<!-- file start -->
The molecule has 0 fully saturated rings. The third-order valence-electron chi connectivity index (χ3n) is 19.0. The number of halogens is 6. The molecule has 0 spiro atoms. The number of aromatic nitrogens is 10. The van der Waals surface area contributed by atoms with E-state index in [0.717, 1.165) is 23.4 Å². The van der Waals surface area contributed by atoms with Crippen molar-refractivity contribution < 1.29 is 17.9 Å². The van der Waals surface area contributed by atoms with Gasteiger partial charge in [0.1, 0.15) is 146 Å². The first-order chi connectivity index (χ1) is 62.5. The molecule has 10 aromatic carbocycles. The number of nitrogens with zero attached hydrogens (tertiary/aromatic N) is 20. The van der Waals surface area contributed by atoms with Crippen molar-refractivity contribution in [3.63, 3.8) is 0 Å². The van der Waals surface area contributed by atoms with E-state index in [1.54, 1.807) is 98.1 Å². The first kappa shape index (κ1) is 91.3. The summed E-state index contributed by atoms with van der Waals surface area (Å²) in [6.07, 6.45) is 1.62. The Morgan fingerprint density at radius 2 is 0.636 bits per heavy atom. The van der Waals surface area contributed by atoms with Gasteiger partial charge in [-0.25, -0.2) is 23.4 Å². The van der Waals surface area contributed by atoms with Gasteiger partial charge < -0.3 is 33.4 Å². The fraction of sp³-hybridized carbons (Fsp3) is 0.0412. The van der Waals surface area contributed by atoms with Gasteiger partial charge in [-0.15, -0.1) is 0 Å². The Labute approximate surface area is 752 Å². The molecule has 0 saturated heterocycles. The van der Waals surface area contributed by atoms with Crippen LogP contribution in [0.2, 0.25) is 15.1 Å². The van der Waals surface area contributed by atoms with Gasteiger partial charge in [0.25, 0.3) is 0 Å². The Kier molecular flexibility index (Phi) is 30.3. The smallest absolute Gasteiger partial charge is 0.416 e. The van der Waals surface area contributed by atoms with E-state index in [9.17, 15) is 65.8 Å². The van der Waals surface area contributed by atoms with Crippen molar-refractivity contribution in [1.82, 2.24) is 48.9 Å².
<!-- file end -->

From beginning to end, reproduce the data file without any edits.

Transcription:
The molecule has 0 fully saturated rings. The third-order valence-electron chi connectivity index (χ3n) is 19.0. The number of halogens is 6. The molecule has 0 spiro atoms. The number of aromatic nitrogens is 10. The van der Waals surface area contributed by atoms with E-state index in [0.717, 1.165) is 23.4 Å². The van der Waals surface area contributed by atoms with Crippen molar-refractivity contribution < 1.29 is 17.9 Å². The van der Waals surface area contributed by atoms with Gasteiger partial charge in [0.1, 0.15) is 146 Å². The first-order chi connectivity index (χ1) is 62.5. The molecule has 10 aromatic carbocycles. The number of nitrogens with zero attached hydrogens (tertiary/aromatic N) is 20. The van der Waals surface area contributed by atoms with Crippen molar-refractivity contribution in [3.63, 3.8) is 0 Å². The van der Waals surface area contributed by atoms with E-state index in [1.54, 1.807) is 98.1 Å². The first kappa shape index (κ1) is 91.3. The summed E-state index contributed by atoms with van der Waals surface area (Å²) in [6.07, 6.45) is 1.62. The Morgan fingerprint density at radius 2 is 0.636 bits per heavy atom. The van der Waals surface area contributed by atoms with Gasteiger partial charge in [-0.25, -0.2) is 23.4 Å². The van der Waals surface area contributed by atoms with Gasteiger partial charge < -0.3 is 33.4 Å². The fraction of sp³-hybridized carbons (Fsp3) is 0.0412. The van der Waals surface area contributed by atoms with Gasteiger partial charge in [-0.15, -0.1) is 0 Å². The Labute approximate surface area is 752 Å². The molecule has 0 saturated heterocycles. The van der Waals surface area contributed by atoms with Crippen LogP contribution in [0.2, 0.25) is 15.1 Å². The van der Waals surface area contributed by atoms with Gasteiger partial charge in [0.25, 0.3) is 0 Å². The Kier molecular flexibility index (Phi) is 30.3. The smallest absolute Gasteiger partial charge is 0.416 e. The van der Waals surface area contributed by atoms with E-state index in [9.17, 15) is 65.8 Å². The van der Waals surface area contributed by atoms with Crippen molar-refractivity contribution in [1.82, 2.24) is 48.9 Å².